If you think about being yourself, what does that mean? If asked, "Do you like being who you are?" not everyone would say yes--some people dislike themselves. This can be the product of low self-esteem or perhaps a deep sense of guilt. Liking yourself doesn't have to occur all the time, however. There are times when you behave in ways you aren't proud of and say things you wish you could take back. Yet being yourself is more mysterious than like or dislike.
To be yourself, you have to know who you are. "I" isn't simple and in many ways is very elusive. A two-year-old writing on the walls with crayon is being herself, and so is a middle-school bully tormenting a classmate on social media. Running wild, acting on your worst impulses, and flouting all the normal rules are behaviors worth suppressing. But if you are candid about yourself, such impulses exist inside you.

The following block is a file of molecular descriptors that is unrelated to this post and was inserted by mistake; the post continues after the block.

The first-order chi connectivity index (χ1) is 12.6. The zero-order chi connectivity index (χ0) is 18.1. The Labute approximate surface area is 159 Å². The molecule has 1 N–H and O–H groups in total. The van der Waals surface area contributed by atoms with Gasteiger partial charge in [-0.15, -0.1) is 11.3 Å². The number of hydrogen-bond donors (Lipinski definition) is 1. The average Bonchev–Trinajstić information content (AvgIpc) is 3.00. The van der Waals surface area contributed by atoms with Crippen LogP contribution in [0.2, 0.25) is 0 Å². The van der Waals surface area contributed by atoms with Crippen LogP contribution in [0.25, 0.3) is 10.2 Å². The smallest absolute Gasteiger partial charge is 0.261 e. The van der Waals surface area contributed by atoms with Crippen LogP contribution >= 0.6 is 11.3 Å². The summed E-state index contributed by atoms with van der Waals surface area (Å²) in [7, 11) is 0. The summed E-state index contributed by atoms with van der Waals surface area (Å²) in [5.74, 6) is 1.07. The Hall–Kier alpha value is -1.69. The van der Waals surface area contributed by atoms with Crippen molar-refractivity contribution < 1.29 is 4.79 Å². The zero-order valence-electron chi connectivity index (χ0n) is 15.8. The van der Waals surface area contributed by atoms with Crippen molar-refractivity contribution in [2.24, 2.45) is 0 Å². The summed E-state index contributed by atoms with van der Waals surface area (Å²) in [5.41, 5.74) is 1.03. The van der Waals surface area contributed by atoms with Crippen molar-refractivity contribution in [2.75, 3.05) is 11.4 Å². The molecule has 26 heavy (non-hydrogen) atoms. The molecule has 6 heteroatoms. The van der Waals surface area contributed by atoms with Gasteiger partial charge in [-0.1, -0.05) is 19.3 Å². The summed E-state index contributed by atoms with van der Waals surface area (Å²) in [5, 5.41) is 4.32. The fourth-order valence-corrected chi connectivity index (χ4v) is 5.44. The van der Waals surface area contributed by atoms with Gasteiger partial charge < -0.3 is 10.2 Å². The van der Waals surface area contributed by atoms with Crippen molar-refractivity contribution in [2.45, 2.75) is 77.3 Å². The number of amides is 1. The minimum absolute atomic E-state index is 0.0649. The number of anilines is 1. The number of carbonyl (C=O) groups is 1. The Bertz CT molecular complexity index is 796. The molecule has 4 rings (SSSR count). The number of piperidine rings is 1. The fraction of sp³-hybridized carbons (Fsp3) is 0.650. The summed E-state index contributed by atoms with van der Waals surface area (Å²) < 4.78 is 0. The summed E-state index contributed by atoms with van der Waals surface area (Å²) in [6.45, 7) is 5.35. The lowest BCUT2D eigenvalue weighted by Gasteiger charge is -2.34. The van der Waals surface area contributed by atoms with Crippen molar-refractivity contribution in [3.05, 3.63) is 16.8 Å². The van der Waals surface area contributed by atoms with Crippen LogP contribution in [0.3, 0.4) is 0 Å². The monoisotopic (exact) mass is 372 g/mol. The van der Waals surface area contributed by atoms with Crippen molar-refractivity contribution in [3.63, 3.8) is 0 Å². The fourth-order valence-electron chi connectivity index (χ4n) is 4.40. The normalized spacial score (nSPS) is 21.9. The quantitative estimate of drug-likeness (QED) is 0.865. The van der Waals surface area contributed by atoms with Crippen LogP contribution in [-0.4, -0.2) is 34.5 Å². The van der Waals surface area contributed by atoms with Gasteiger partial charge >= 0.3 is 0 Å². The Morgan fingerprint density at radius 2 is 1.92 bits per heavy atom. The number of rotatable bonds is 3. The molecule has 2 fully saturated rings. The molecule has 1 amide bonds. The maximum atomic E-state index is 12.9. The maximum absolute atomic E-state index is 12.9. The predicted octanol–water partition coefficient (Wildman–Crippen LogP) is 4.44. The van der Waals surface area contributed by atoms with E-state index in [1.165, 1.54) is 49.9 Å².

If you take a look at how your mind operates, you'll quickly realize that many agendas compete for your attention. In certain situations you call upon a wide range of emotions that want to be expressed. You act differently at work than at home. Habit, memory, and old conditioning compete over your attention. these agendas have their own claims, and there has to be a decision-maker and overseer who chooses which persona to adopt, which feelings to suppress, which behavior is appropriate at any given moment.